Recently, I had traveled to Whole Foods in search of short-grain brown rice in their bulk section. I'd already torn off a bag, but was unable to locate the grain I was looking for, despite the presence of copious more obscure items. Feeling guilty about wasting a plastic bag at the bastion of sustainability, I looked around for something else to find when I located crystallized ginger at a price per pound that was lower than what I had paid for the tiny glass jar I'd previously had in my pantry. I picked up a pound for the heck of it, figuring I'd find some sort of Christmas cookie recipe to use it in.
The crystallized ginger sat in its baggie in the cabinet for a week, until I needed a treat to bring along to a picnic I was going to today. However, given the time restrictions of my over-scheduled weekend, I needed something I could bake in advance on Friday night that would hold up until Sunday. Drawn, as ever, to Martha Stewart's Cookies: The Very Best Treats To Bake and to Share for inspiration, I found a recipe for Iced Hermits, a bar cookie that hails from the East Coast, that were originally baked by sailors' wives for their husbands to take on long voyages. Not only did they have a good shelf life, the recipe called for crystallized ginger; my mind was made up.
I did make one major change to the recipe -- I substituted dried apples for Martha's suggestion of raisins. For me, raisins are a food I would rather eat plain than as an ingredient in something else. If I ever encounter them in a baked good, I always pick them out. To top the bars, I followed Martha's instructions to the letter, icing them with a drizzle of brown sugar glaze (which was so tasty even I liked it, and I almost always find glazes and icings to be cloyingly sweet), and a sprinkling of additional crystallized ginger. Annoyingly, the extra ginger did not adhere well to the icing at all, making the cookies messy and difficult to transport. Also, I found the ginger flavor in the cookies to be a little overpowering, so I resolved to leave the extra ginger off the cookies the next go around.
And there will almost certainly be another go around for these cookies, which received an overwhelmingly positive response from everyone I shared them with. Granted, some of them were avowed fans of ginger, but once I brushed the surplus ginger off, even I liked the spicy punch of these cookies. The make-in-advance capability for this recipe also gives it definite appeal for the holiday season. In my experience, the longer the cookies sat, the softer and more intensely flavored they became. I think I might have found this year's spice cookie for my giveaway...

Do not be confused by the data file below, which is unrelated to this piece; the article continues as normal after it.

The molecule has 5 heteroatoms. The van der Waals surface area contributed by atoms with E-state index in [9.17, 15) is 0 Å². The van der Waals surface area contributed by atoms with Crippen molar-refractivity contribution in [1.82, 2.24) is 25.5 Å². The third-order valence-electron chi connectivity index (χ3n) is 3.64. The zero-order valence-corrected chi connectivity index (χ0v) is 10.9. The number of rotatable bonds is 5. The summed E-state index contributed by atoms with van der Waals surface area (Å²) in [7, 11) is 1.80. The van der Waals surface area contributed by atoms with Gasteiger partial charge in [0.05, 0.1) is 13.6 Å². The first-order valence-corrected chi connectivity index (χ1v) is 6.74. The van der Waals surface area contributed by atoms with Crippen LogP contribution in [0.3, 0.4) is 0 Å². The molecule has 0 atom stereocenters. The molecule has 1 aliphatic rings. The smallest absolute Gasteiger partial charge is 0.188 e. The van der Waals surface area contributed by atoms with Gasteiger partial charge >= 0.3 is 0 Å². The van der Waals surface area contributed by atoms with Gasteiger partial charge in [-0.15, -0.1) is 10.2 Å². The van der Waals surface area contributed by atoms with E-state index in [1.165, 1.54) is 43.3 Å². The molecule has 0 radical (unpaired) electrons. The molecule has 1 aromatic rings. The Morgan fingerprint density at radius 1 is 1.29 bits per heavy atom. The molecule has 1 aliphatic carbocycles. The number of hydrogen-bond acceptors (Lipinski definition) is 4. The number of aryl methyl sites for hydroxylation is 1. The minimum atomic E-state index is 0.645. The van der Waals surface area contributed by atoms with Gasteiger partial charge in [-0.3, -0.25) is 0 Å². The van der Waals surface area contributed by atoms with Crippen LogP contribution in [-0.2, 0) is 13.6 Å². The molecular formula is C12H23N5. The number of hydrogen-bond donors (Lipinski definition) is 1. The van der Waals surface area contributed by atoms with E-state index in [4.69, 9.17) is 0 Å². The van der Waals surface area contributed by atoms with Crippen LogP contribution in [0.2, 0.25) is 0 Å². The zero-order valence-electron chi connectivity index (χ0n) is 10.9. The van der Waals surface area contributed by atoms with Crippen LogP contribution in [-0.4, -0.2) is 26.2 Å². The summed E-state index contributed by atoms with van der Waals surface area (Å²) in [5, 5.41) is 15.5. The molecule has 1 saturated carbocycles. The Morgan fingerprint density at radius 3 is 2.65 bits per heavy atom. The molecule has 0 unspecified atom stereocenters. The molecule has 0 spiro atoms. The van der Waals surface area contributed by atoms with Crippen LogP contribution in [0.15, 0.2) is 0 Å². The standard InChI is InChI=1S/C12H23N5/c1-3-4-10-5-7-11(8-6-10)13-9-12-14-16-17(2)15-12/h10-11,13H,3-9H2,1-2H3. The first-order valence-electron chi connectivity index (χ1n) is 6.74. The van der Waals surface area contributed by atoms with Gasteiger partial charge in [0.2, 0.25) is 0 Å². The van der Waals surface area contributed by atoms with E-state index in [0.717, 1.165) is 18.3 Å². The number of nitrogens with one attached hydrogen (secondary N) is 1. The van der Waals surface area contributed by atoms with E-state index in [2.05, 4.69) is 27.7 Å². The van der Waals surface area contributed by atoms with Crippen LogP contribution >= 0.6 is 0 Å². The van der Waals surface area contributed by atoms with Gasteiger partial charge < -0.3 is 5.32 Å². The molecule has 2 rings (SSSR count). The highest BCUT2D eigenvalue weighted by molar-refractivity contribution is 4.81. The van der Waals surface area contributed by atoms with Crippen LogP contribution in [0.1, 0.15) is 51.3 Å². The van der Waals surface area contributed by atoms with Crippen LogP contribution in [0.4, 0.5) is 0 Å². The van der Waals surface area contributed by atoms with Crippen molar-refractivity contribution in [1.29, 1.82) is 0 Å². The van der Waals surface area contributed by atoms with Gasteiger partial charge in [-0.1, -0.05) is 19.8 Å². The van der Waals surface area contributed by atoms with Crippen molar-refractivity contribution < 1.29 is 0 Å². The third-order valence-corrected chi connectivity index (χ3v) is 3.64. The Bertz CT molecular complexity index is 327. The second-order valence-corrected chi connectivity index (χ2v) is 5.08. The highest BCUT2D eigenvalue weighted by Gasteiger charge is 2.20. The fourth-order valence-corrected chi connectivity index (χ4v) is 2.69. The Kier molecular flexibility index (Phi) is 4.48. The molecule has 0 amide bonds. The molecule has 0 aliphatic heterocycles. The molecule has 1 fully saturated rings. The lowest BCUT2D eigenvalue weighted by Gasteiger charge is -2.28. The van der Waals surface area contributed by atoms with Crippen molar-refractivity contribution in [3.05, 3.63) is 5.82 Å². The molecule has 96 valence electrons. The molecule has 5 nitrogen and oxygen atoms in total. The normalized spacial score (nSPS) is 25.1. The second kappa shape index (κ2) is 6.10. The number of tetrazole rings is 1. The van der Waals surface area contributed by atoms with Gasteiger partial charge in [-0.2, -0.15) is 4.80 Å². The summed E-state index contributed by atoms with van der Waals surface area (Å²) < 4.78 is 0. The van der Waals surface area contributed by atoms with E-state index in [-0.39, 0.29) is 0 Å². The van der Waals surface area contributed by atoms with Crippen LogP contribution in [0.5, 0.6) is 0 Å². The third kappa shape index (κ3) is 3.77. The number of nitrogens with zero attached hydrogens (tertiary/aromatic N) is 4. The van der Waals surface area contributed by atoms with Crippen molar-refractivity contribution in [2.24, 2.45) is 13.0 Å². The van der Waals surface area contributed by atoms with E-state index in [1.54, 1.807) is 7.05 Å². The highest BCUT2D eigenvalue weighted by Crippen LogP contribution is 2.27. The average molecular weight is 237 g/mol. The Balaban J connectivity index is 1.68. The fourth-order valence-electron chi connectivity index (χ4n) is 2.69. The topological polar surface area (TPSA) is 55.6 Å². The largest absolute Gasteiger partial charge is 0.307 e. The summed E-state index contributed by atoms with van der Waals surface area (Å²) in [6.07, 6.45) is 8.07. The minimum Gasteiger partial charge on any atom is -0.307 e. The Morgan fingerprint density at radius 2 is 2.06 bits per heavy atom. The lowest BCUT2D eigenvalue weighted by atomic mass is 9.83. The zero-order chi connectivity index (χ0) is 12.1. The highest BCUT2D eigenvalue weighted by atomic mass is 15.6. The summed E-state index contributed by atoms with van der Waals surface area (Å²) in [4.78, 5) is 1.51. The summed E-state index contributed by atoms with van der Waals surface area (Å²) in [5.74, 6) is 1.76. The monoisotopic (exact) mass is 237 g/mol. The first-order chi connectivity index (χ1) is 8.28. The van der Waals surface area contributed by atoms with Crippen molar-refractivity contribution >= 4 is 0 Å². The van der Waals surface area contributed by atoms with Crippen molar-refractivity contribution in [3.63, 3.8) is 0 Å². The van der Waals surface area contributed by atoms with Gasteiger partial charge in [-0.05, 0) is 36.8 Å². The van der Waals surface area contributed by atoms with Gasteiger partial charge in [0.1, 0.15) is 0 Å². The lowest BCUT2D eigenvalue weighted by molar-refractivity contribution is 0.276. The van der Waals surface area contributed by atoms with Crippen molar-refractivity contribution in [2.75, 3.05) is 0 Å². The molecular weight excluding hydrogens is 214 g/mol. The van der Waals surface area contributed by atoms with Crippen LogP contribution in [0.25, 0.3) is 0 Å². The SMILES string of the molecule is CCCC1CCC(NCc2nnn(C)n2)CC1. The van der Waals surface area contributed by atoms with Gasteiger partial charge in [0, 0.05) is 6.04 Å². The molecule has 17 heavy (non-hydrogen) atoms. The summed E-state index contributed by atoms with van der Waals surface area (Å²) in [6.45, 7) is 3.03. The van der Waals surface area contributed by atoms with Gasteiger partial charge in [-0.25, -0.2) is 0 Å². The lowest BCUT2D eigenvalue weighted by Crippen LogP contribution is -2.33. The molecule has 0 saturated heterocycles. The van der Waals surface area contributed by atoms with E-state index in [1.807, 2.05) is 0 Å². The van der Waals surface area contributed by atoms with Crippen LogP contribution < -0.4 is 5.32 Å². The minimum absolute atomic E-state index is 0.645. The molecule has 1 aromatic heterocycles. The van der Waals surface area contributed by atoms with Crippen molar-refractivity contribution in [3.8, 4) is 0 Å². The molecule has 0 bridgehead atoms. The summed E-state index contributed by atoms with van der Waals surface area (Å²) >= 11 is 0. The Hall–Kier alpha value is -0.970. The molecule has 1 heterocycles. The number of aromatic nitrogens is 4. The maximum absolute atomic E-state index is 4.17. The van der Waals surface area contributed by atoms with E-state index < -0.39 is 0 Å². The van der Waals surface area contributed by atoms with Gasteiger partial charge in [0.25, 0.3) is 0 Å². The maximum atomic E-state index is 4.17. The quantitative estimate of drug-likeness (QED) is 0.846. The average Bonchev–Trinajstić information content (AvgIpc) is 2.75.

adapted from Martha Stewart
1/2 c. unsalted butter, softened
1 3/4 c. all-purpose flour
3/4 teaspoon baking powder
3/4 teaspoon baking soda
1 tablespoon ground ginger
1 teaspoon ground cinnamon
1/2 teaspoon nutmeg
1/4 teaspoon cloves
1/4 teaspoon pepper
1/4 teaspoon salt
1/8 teaspoon mace
3/4 c. dried apples, cut into 1/4 inch pieces
1/2 c. candied ginger, cut into 1/4 inch pieces
1/4 c. unsulfured molasses
1 large egg plus 1 large egg yolk
1 1/4 c. packed dark brown sugar
1/4 c. packed light brown sugar
2 tablespoons milk, plus more if needed
2 tablespoons unsalted butter
1 teaspoon vanilla extract
1 c. powdered sugar, sifted, plus more if needed
1. Make bars: Preheat oven to 350 degrees. Spray a 10-by-15-inch rimmed baking sheet with Pam. Line bottom with parchment paper, and spray parchment; set aside. Whisk together flour, baking powder, baking soda, ground ginger, cinnamon, nutmeg, salt, pepper, cloves, and mace in a medium bowl; set aside.2. Put butter in the bowl of an electric mixer fitted with the paddle attachment. Beat on medium speed until smooth. Add sugar; mix until pale and fluffy, about 2 minutes. Mix in egg and yolk, and molasses. Reduce speed to low; gradually mix in flour mixture. Mix in 1/2 cup candied ginger and the dried apples.
3. With moistened hands, spread dough evenly onto prepared baking sheet. Bake, rotating sheet halfway through, until firm, 18 to 22 minutes. Let cool completely in baking sheet on a wire rack.
4. Make icing: Put brown sugar, milk, and butter in a medium saucepan over medium heat. Cook, stirring constantly, until butter has melted and sugar has dissolved. Remove from heat; whisk in vanilla and confectioners sugar. If icing is too thick to drizzle, stir in more milk, a teaspoon at a time. If icing is too thin, stir in more confectioners sugar, a teaspoon at a time. Let cool slightly.
5. Drizzle bars with icing. Let stand until icing has set, about 15 minutes. Cut into 2-inch squares. Bars can be stored in single layers in airtight containers at room temperature up to 5 days.